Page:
A New 66 Million-Year History of Carbon Dioxide Offers Little Comfort for Today


The international study, reconstructing 66 million years of climatic history, suggests that global temperatures could be even more responsive to carbon dioxide levels than current models estimate. This analysis also highlights the enduring effects of greenhouse gases. The findings have the potential to shape future climate policies.

This study on the history of carbon dioxide (CO2) over 66 million years comes at a crucial time as the world faces an unprecedented climate crisis with more frequent extreme weather events. An international group of more than 80 scientists conducted this thorough study to shed new light on historical CO2 levels and their relationship with terrestrial temperatures.

By tracing the evolution of CO2 from the era of dinosaurs to the present day, it provides crucial insights not only into the Earth’s climatic history but also into the profound and potentially lasting impact of human activities on our climate. Published in the journal Science, the results indicate that the global climate may be more responsive to CO2 levels than current models suggest.

A Historical Perspective on CO2

Examining data dating back up to 66 million years, the reconstruction reveals that current CO2 levels, primarily attributed to human activity, are comparable to those observed 14 million years ago. This finding partially challenges previous assessments of CO2 evolution.

To reach these conclusions, researchers analyzed diverse and intricate data. They particularly scrutinized air bubbles trapped in ice cores, providing a direct record of the past atmosphere as well as the chemistry of ancient soils and oceanic sediments. These various data sources facilitated the construction of a detailed curve of CO2 levels over an exceptionally long period, unveiling trends and variations that were previously overlooked or poorly understood.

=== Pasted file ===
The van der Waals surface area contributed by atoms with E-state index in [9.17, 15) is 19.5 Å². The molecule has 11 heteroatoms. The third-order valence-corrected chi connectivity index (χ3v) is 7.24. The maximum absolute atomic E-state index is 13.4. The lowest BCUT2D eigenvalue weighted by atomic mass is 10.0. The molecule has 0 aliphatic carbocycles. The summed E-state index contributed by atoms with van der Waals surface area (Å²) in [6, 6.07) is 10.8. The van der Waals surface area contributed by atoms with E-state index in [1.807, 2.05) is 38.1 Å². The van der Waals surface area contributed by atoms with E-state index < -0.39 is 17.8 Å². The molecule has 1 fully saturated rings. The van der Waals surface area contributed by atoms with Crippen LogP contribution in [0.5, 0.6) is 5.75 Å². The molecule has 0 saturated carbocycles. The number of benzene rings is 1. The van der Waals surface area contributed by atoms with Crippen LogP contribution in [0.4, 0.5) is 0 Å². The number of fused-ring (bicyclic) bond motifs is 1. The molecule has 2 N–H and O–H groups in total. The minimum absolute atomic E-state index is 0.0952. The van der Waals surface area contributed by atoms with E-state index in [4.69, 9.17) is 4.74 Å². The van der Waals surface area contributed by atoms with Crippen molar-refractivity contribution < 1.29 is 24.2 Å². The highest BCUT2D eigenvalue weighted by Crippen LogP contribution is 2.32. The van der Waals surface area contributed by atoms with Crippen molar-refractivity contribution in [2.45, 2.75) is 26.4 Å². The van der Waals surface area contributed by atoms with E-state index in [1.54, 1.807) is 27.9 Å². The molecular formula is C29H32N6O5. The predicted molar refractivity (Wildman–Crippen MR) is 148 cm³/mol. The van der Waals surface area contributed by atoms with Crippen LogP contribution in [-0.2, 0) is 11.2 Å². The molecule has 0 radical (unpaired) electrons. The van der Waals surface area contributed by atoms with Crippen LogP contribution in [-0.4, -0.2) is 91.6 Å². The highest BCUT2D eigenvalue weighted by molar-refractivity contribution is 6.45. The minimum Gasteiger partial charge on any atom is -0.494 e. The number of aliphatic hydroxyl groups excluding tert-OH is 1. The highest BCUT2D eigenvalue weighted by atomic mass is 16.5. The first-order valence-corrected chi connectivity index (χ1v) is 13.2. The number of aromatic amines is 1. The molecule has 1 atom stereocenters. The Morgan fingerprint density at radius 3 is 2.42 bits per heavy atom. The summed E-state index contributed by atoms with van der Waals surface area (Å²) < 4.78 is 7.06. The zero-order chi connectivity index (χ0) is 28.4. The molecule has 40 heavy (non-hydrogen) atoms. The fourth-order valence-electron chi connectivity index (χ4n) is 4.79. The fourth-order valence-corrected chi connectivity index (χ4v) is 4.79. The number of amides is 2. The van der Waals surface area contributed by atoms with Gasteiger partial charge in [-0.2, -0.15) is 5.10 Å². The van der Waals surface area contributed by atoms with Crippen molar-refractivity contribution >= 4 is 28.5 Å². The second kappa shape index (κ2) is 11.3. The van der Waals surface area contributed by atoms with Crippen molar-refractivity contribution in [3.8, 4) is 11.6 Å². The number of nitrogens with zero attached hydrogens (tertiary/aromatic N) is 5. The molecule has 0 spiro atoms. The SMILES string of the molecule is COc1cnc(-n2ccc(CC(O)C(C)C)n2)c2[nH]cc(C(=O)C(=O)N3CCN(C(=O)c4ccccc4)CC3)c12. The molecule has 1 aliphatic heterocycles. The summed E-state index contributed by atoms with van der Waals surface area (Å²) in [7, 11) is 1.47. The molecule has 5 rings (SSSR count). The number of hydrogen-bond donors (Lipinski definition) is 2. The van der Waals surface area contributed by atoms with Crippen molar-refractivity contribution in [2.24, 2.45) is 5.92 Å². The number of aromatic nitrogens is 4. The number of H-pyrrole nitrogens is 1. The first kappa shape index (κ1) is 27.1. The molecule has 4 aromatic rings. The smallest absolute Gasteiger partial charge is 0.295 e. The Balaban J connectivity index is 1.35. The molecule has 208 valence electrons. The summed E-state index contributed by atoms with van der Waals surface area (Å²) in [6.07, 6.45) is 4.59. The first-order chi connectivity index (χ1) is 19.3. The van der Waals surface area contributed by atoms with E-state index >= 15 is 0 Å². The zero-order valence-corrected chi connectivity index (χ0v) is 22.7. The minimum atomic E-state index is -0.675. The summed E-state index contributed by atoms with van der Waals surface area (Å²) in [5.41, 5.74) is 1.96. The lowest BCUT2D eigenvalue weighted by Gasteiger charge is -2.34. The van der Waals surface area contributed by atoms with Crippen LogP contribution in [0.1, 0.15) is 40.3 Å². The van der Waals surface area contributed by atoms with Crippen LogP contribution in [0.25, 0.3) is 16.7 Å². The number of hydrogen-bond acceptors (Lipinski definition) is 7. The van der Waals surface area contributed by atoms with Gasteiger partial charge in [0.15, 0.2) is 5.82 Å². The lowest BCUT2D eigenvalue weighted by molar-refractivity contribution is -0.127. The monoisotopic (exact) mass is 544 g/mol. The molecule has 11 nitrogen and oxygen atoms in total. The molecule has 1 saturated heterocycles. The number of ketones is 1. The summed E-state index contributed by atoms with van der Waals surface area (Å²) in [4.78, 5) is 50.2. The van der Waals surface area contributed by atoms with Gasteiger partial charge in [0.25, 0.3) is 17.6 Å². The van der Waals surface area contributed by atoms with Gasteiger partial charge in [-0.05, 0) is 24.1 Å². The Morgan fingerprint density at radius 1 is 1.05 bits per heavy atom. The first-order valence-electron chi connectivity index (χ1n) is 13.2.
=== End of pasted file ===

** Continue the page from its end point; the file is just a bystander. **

The implications of this study are profound and somewhat alarming. The results suggest that for each doubling of CO2 concentration in the atmosphere, the Earth’s average temperature may rise by 5 to 8 °C. This estimation significantly surpasses prior predictions, indicating a much higher climate sensitivity to greenhouse gases than current models suggest. This realization underscores the importance of the long-term effects of CO2 emissions, which could induce lasting and profound climate changes extending over millennia.

Consequences for the Ecosystem and Climate Policy

The study highlighted a direct link between historical increases in CO2 and the warmest periods on Earth. A striking example is approximately 50 million years ago, when CO2 levels soared to 1600 parts per million (ppm), well beyond current levels. Global temperatures during this time period, known as the Eocene, were 12 °C higher than they are today. This correlation underscores the significant influence of greenhouse gases on the Earth’s climate.

Importantly, these CO2 fluctuations not only impacted the climate but also had major repercussions on ecosystems. During these warm periods, the distribution of plants and animals underwent drastic changes, with the emergence of new species and the extinction of others. These ecological changes reflect how climate variations can profoundly reshape biodiversity and ecosystems.

The implications of this study go beyond a mere historical understanding of the climate and extend to contemporary climate policies. Although the study does not provide specific predictions for the temperatures of the year 2100, it enlightens policymakers on the potential long-term consequences of current CO2 levels.

Researchers hope that this study will serve as a solid foundation for future climate models. By incorporating these robust observations, scientists can better comprehend the processes operating at different temporal scales.

The authors emphasize the importance of considering the cascading effects of greenhouse gases, which could persist for millennia. This long-term perspective is crucial for developing effective climate strategies. It also underscores the need to act swiftly to reduce CO2 emissions to limit impacts on ecosystems. By highlighting the close relationship between CO2 levels and large-scale climate and ecological changes, this study reinforces the argument for ambitious and immediate climate action.